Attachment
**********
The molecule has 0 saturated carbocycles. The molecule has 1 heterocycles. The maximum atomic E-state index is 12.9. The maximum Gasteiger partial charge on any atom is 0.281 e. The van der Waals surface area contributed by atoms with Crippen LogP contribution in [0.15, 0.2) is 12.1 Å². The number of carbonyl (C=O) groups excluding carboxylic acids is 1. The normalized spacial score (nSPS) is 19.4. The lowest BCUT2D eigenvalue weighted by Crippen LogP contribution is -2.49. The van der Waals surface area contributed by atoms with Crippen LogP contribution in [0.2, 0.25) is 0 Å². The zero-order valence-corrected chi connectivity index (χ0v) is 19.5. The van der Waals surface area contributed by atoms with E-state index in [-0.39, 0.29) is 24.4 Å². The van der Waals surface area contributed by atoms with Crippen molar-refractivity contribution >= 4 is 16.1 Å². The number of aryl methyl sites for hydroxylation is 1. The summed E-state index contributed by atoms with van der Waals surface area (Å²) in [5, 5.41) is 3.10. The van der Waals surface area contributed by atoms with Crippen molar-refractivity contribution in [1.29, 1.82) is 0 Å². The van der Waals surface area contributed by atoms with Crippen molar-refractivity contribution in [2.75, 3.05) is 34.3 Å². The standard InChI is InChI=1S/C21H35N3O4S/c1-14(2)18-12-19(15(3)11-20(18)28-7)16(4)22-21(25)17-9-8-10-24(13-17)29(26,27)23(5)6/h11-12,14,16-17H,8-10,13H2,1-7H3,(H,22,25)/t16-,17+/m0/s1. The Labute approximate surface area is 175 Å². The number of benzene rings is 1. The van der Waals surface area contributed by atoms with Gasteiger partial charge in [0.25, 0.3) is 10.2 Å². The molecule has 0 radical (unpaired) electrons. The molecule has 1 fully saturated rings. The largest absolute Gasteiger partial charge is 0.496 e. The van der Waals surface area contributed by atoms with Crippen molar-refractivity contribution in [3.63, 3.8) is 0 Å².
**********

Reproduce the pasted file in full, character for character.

The molecule has 0 saturated carbocycles. The molecule has 1 heterocycles. The maximum atomic E-state index is 12.9. The maximum Gasteiger partial charge on any atom is 0.281 e. The van der Waals surface area contributed by atoms with Crippen LogP contribution in [0.15, 0.2) is 12.1 Å². The number of carbonyl (C=O) groups excluding carboxylic acids is 1. The normalized spacial score (nSPS) is 19.4. The lowest BCUT2D eigenvalue weighted by Crippen LogP contribution is -2.49. The van der Waals surface area contributed by atoms with Crippen LogP contribution in [0.2, 0.25) is 0 Å². The zero-order valence-corrected chi connectivity index (χ0v) is 19.5. The van der Waals surface area contributed by atoms with E-state index in [-0.39, 0.29) is 24.4 Å². The van der Waals surface area contributed by atoms with Crippen molar-refractivity contribution >= 4 is 16.1 Å². The number of aryl methyl sites for hydroxylation is 1. The summed E-state index contributed by atoms with van der Waals surface area (Å²) in [5, 5.41) is 3.10. The van der Waals surface area contributed by atoms with Crippen molar-refractivity contribution in [1.29, 1.82) is 0 Å². The van der Waals surface area contributed by atoms with Crippen molar-refractivity contribution in [2.75, 3.05) is 34.3 Å². The standard InChI is InChI=1S/C21H35N3O4S/c1-14(2)18-12-19(15(3)11-20(18)28-7)16(4)22-21(25)17-9-8-10-24(13-17)29(26,27)23(5)6/h11-12,14,16-17H,8-10,13H2,1-7H3,(H,22,25)/t16-,17+/m0/s1. The Labute approximate surface area is 175 Å². The number of benzene rings is 1. The van der Waals surface area contributed by atoms with Gasteiger partial charge in [0.25, 0.3) is 10.2 Å². The molecule has 0 radical (unpaired) electrons. The molecule has 1 fully saturated rings. The largest absolute Gasteiger partial charge is 0.496 e. The van der Waals surface area contributed by atoms with Crippen molar-refractivity contribution in [3.63, 3.8) is 0 Å².